This connection does not have to occur during the weekly #whatisschool twitter chat, though it certainly could.

But this connection needs to happen for the betterment of our own professional development, but more importantly, for the betterment of our students.

Additional Resources

Connected Educator Month: Get Involved

Powerful Learning Practice: Professional Learning for Connected Educators

 

Dec 01

Pretending to Be A Student Reminds Me How to Teach

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Every summer, the Gunn Center for the Study of Science Fiction at the University of Kansas presents the Intensive Institute on the Study of Science Fiction, a two week seminar covering a list of either 25 novels or a selection of short stories, all deemed “important” to the genre. The seminar begins with the early works, the classics, and moves through the Science Fiction Golden Age, all the way through our contemporary era. The instructor, Chris McKitterick, is a published novelist, has studied astronomy, and has also worked as a technical writer for the gaming and tech industries . He knows his technology and his literature, and was, therefore, the perfect person to take over for the founder and former director, SF guru James Gunn. (I will freely admit that I was pretty starstruck when I met Gunn, my intellectual and academic hero, at a casual lunch with some of the students. To my credit, I did not squeal. Not out loud, anyway).

So it was that, in June of 2014, I spent two weeks studying the classics. From War of the Worlds to Consider Phlebas, a group of seven students deconstructed history, debated politics, conducted thought experiments, and examined imaginary (potential) technologies. For over four hours a day, every day, we talked about books. Books we’d loved for years; books we finished reading only on principle; books we’d heard of and had planned to read anyway; books that shattered everything we thought we knew about narrative/philosophy/genre/[fill-in-the-blank]. In a word, it was good.

In another word, it was nostalgic. Remember those grad school classes where everyone showed up, energized by the readings and ready for lively discussion? It was like that. We see it happen in our own classrooms: those days that we talk about later with our colleagues, friends, partners, those in-class activities we hope to remember to repeat to similar success in a future semester. Those days when we remember that the symbiosis of teaching and learning can be exhilarating, that it can feel like truth, that it can change lives…including our own. That’s what I felt during this course, and that’s what I want my students to feel as often as possible.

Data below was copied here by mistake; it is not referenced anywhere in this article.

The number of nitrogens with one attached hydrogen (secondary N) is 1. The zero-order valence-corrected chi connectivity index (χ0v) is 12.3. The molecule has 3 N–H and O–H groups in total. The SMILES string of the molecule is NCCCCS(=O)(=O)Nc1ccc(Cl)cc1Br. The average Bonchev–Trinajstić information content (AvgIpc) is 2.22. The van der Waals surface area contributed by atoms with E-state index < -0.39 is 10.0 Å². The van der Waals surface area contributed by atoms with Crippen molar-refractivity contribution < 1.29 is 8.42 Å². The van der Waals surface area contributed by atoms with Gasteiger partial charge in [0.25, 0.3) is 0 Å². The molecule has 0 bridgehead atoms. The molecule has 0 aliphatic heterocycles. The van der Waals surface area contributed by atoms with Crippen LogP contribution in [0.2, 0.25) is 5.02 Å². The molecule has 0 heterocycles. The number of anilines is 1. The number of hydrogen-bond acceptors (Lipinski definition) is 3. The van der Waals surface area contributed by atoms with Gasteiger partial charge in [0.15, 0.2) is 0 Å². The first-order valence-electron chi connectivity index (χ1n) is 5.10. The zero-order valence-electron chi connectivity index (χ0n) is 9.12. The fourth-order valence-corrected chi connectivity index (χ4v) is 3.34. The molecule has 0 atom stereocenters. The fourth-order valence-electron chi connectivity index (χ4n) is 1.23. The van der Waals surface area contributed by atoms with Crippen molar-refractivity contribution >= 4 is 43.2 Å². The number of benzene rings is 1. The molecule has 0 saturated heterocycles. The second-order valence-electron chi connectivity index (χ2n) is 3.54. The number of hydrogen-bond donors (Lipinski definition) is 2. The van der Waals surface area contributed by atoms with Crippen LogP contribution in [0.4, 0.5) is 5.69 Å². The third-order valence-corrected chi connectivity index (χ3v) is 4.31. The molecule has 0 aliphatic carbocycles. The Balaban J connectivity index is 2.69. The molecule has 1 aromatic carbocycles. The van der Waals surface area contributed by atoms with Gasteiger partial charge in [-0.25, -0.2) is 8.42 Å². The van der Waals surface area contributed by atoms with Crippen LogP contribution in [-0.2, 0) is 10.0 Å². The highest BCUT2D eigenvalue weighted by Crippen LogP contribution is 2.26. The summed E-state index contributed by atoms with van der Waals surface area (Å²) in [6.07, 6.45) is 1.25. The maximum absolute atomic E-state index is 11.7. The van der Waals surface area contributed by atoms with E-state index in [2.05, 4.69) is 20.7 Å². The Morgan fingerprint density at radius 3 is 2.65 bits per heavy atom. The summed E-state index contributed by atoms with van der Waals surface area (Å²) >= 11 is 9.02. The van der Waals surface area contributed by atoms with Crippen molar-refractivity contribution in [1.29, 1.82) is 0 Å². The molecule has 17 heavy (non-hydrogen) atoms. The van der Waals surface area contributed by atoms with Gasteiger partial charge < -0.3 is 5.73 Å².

I had been eyeing this program for several years, but the expense of the travel, particularly the lodging and airfare, put it out of reach. Until I received the second reminder from CTLL about the Presidential Faculty Professional Engagement Award (PFPE). According to the award information, “Funding is designed to support professional development activities for faculty to remain state-of-the-art in their disciplines.” I could argue that teaching SF is “state-of-the-art,” especially when dealing with the so-called “millennials.” Maybe, just maybe, I could do this.

Perhaps you’re not daunted by the application process for faculty or staff awards. Perhaps you don’t suffer from “imposter syndrome,” the symptoms of which usually reach a peak in graduate school, but often linger for years after one has obtained a good position in higher ed. Perhaps you’re that person: self-assured, always successful, never nervous.

I, however, am not.

When I learned of the PFPE, I resisted applying right away. I had all of usual my wimpy excuses at the ready:

  • I’m still the new kid. (I’ve been here since 2006.)
  • I don’t have time to prepare a proposal. (Who does?)
  • Who would write a recommendation for me? (Just ask someone.)
  • Other faculty deserve it more than I do. (Shouldn’t that be the judges’ decision?)